With a Siebert Star Splitter in the focuser, the scope will maintain a sharp Airy disc from edge to edge on stars. I suggest you get a heater strap if using in a humid climate as the front corrector will dew up rather quickly. This is only the second scope I ever bought that came perfectly collimated and has remained that way ever since. The construction looks rather robust. The focuser is removable, and the finder is built into the corrector, so this is a very easily transported scope and makes an excellent backpacker scope. The total lack of false color makes it a great scope for high power planetary and double star viewing. The low power contrast isn't bad, but you will definitely do better there with a good rich field refractor as long as it's not one of the fast Chinese scopes with lots of false color. It rejects ambient light better than a Mak-Cass, so it's good in town around streetlights. I suggest getting a Baader Neodymium Moon & Skyglow filter for any small reflector or APO if viewing in a light polluted area. The bottom line is that the LOMO professional scope heritage shows in this little Mak-Newt. It's no toy, but instead a small scope for a very serious amateur astronomer that needs portability in his instrument.

Overall Rating: 10
Optics:10 Ease of Use:9 Value:10
Weight: 1 (Unreliable Vote)
Date:
By: Anonymous (xxx.xxx.55.174)
Link to this vote: http://www.excelsis.com/1.0/displayvote.php?voteid=559431


Lomo Astele 102
I purchased the 102mn for $248 including shipping. My rating of the scope takes in consideration that it is half the price of its nearest competitor. The things I liked about the scope: 1. (PORTABILITY/TRANSPORTABILITY)built in finderscope won't be damaged when transporting scope
2.(OPTICAL QUALITY/COATINGS) Once cooled scope star tested very well, edge to edge pinpoint stars
3.(BIULD QUALITY) Solid tube, metal focuser and camera adapter,

The things I didn't like:
1. cool down times of one hour or more are a little long for a portable quick look scope
2. the large obstruction introduced by the built in finderscope does reduce low contrasts detail on Mars and Jupiter for example. Not bad though, grs and shadow transits still visible

The scope handles high powers very well. Absolutely no sign of breakdown when looking at Jupiter and Saturn at high power. Sky appears very black and stars are pinpoint giving evidents of a very well directed cone of light coming off the primary. However the central obstruction of 1.5" does reduce contrasts slightly.

Overall Rating: 9
Optics:9 Ease of Use:8 Value:10
Weight: 1 (Unreliable Vote)
Date:
By: Anonymous (xxx.xxx.206.107)
Link to this vote: http://www.excelsis.com/1.0/displayvote.php?voteid=333549

This scope continues to impress me.  I originally stated that there was a noticable loss in contrasts on the planets when compared with say an 80mm apo refractor due to the large central obstruction.  However steadier skies has improved the contrasts on the big planets.  But where this scope is impressing me is on the fainter objects where its blacker background allows it to outperform longer focal length scopes such as the xt4.5.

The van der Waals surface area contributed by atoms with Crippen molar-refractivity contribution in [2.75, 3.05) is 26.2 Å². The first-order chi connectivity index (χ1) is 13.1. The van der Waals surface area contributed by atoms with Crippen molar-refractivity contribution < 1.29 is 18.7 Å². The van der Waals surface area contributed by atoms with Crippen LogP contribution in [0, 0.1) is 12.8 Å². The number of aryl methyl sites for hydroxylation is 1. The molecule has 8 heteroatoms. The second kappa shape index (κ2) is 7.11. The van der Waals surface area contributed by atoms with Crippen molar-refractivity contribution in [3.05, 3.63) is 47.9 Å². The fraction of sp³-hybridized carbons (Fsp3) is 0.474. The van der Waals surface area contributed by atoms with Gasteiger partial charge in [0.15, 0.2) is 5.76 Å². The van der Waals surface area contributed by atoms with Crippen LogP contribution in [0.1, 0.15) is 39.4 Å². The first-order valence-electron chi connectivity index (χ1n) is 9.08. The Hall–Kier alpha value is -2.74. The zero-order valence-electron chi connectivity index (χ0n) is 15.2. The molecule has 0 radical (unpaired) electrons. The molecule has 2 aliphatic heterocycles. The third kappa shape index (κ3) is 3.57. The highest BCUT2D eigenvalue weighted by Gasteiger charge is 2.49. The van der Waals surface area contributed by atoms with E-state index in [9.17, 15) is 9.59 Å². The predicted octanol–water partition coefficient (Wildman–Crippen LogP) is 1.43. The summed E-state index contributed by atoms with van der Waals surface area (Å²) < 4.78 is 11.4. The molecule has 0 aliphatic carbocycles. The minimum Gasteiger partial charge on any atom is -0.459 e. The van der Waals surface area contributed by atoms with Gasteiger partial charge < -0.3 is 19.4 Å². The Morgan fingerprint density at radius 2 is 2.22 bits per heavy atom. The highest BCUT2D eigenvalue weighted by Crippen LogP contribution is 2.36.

>I purchased the 102mn for $248 including shipping.  My rating of the scope takes in consideration that it is half the price of its nearest competitor.  The things I liked about the scope: 1. (PORTABILITY/TRANSPORTABILITY)built in finderscope won't be damaged when transporting scope
>2.(OPTICAL QUALITY/COATINGS) Once cooled scope star tested very well, edge to edge pinpoint stars
>3.(BIULD QUALITY) Solid tube, metal focuser and camera adapter, 
>
>The things I didn't like:
>1. cool down times of one hour or more are a little long for a portable quick look scope
>2.  the large obstruction introduced by the built in finderscope does reduce low contrasts detail on Mars and Jupiter for example. Not bad though, grs and shadow transits still visible
>
>The scope handles high powers very well.  Absolutely no sign of breakdown when looking at Jupiter and Saturn at high power. Sky appears very black and stars are pinpoint giving evidents of a very well directed cone of light coming off the primary. However the central obstruction of 1.5" does reduce contrasts slightly.

Lomo Astele 102
I wanted a smaller scope that was easily transported by back pack or ATV into my nearby mountains, but with good optical quality and high durability. I also wanted to spend less for the scope than I did my car, so that left out the higher quality short 4" refractors. After a lot of consideration I bought the Lomo Estele 102 and I'm glad I did.
I've found the scope very solidily built and easy to use. The novel design of the finder/ EP allows for viewing while sitting or rested over a pack. At 12 pounds and the 24", including the dew shield, the OTA is very comfortable to handle and hold.
The optical quality of the scope is much better than I anticipated with very bright, clear, and crisp images coming through all the way to the edges of the supplied 20mm EP.
If you're considering a quality scope that's portable, easy to use, and easy on the purse as well, you should give the 102 a closer look. You may be as plesantly surprised as I was.

Overall Rating: 9
Optics:9 Ease of Use:10 Value:10
Weight: 1 (Unreliable Vote)
Date:
By: Anonymous (xxx.xxx.154.51)
Link to this vote: http://www.excelsis.com/1.0/displayvote.php?voteid=313913


Lomo Astele 102
I really love this scope...it is a solid performer and it's built like a tank...The optics are first class all the way around and the coatings are superb. I was lucky enough to catch this scope on close out...and only paid a little less than $240 for it delivered to my door. I already had an EQ mount for it...however, I suggest a small dobsonian mount...it just seems to make it even easier to use. I was really surprised with this small scopes ability to take crazy, insane magnifications with very little loss of image sharpness...There is no false color or chromatic aberrations...the star test was one of the most perfect I have seen. I would highly recommend this scope...and Apogee, Inc. has bought all the remaining models from LOMO...so buy before they're gone!

Overall Rating: 10
Optics:10 Ease of Use:10 Value:10
Weight: 1 (Unreliable Vote)
Date:
By: Anonymous (xxx.xxx.12.142)
Link to this vote: http://www.excelsis.com/1.0/displayvote.php?voteid=247090